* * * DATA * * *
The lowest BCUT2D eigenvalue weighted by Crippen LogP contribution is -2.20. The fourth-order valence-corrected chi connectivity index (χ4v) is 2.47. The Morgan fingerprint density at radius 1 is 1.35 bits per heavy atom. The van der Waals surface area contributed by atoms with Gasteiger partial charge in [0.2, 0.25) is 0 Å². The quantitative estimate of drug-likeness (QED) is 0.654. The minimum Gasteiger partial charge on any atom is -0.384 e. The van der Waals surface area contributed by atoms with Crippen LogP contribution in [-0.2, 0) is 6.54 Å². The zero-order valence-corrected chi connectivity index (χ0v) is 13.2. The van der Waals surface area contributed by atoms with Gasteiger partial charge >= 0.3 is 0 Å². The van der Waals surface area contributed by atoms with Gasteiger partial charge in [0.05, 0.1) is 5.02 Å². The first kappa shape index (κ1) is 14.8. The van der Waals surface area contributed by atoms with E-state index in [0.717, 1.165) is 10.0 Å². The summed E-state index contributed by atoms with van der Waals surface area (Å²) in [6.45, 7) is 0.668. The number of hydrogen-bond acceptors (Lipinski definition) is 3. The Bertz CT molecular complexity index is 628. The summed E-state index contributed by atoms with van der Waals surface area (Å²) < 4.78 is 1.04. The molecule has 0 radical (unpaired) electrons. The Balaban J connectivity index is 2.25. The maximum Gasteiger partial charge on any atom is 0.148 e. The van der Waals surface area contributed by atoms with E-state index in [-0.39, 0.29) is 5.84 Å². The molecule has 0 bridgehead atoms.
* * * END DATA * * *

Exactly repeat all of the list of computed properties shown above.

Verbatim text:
The lowest BCUT2D eigenvalue weighted by Crippen LogP contribution is -2.20. The fourth-order valence-corrected chi connectivity index (χ4v) is 2.47. The Morgan fingerprint density at radius 1 is 1.35 bits per heavy atom. The van der Waals surface area contributed by atoms with Gasteiger partial charge in [0.2, 0.25) is 0 Å². The quantitative estimate of drug-likeness (QED) is 0.654. The minimum Gasteiger partial charge on any atom is -0.384 e. The van der Waals surface area contributed by atoms with Crippen LogP contribution in [-0.2, 0) is 6.54 Å². The zero-order valence-corrected chi connectivity index (χ0v) is 13.2. The van der Waals surface area contributed by atoms with Gasteiger partial charge >= 0.3 is 0 Å². The van der Waals surface area contributed by atoms with Gasteiger partial charge in [0.05, 0.1) is 5.02 Å². The first kappa shape index (κ1) is 14.8. The van der Waals surface area contributed by atoms with E-state index in [0.717, 1.165) is 10.0 Å². The summed E-state index contributed by atoms with van der Waals surface area (Å²) in [6.45, 7) is 0.668. The number of hydrogen-bond acceptors (Lipinski definition) is 3. The Bertz CT molecular complexity index is 628. The summed E-state index contributed by atoms with van der Waals surface area (Å²) < 4.78 is 1.04. The molecule has 0 radical (unpaired) electrons. The Balaban J connectivity index is 2.25. The maximum Gasteiger partial charge on any atom is 0.148 e. The van der Waals surface area contributed by atoms with E-state index in [-0.39, 0.29) is 5.84 Å². The molecule has 0 bridgehead atoms.